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Apple proposes new terms in e-books battle | CNET News

Apple proposes new terms in e-books battle | CNET News | Tech Updates | Scoop.it

Hours after the Department of Justice and 33 U.S. states proposed a set of remedies for Apple following its July loss in the e-books price-fixing case, the company came back with its own set of terms and called the government's proposals vague, overreaching, and unwarranted.

 

In a brief filed Friday, the company called the government's proposed measures a "draconian and punitive intrusion into Apple's business, wildly out of proportion to any adjudicated wrongdoing or potential harm."

 

Apple maintained that it did not violate antitrust laws. It added that an earlier pact publishers struck to settle the government's allegations against them has already rooted out the behavior that the court found to be anticompetitive, and can't recur again.

 

But if the court does issue an injunction, Apple said, it should place "reasonable limitations on Apple's ability to share information," prohibit agreements with publishers from having "most favored nation" pricing pacts that give Apple the best price, and "reasonable antitrust training obligations for Apple, lasting a reasonable term."

 

Earlier Friday, the Department of Justice proposed a remedy that would require Apple to terminate its existing agreements with five major book publishers, staff a court-appointed monitor to keep an eye on internal antitrust compliance policies, and allow competing companies like Amazon to link to purchasable content within their e-book apps.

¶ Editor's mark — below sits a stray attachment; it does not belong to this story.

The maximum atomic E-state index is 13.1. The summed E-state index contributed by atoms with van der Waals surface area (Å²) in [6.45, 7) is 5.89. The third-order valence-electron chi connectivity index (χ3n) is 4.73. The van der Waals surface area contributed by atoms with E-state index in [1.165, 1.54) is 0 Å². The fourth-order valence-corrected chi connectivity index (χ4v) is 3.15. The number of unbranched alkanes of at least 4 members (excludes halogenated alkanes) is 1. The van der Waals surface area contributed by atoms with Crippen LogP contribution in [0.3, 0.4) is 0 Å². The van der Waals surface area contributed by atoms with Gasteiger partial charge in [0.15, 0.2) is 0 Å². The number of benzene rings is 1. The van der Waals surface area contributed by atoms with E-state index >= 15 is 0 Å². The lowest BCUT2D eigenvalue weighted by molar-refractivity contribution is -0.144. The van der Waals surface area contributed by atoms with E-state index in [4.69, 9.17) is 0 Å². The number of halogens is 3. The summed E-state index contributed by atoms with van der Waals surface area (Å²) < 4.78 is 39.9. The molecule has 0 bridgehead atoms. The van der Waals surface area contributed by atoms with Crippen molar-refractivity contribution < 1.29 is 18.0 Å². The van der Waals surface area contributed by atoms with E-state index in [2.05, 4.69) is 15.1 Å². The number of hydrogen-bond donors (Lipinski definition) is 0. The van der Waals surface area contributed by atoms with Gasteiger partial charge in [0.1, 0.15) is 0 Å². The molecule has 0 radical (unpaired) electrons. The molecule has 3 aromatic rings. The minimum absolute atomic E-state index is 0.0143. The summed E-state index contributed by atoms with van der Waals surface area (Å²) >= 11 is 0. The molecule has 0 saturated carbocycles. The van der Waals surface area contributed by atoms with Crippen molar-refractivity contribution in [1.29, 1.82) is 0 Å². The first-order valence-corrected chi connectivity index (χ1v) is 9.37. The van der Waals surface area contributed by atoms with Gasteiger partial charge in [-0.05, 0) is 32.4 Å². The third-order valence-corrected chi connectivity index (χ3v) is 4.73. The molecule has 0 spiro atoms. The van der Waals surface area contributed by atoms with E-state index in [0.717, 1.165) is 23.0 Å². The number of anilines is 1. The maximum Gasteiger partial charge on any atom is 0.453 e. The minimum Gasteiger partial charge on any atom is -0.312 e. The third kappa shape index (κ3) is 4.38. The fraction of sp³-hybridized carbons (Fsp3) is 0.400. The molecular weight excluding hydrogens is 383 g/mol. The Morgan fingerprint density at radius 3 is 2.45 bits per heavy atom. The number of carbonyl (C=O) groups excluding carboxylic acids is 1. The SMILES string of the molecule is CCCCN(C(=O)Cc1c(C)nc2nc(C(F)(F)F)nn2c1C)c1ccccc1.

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Via Chuck Sherwood, Senior Associate, TeleDimensions, Inc
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Google claims Gmail users have no ‘reasonable expectation’ their emails are private

Google claims Gmail users have no ‘reasonable expectation’ their emails are private | Tech Updates | Scoop.it

Critics call revelation ‘a stunning admission’ as Google makes claim in court filing in attempt to head off class action lawsuit Gmail users have no “reasonable expectation” that their emails are confidential, Google has said in a court filing.


Via Iam Legion
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Google: don't expect privacy when sending to Gmail

Google: don't expect privacy when sending to Gmail | Tech Updates | Scoop.it
Critics call revelation 'a stunning admission' as Google makes claim in court filing in attempt to head off class action lawsuit

Via britishroses
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Everything Gmail knows about you and your friends, visualized

Everything Gmail knows about you and your friends, visualized | Tech Updates | Scoop.it
When Google hands over email records to the feds, it includes metadata that reveals the names and email addresses of senders and recipients in your account.

Via University of San Francisco
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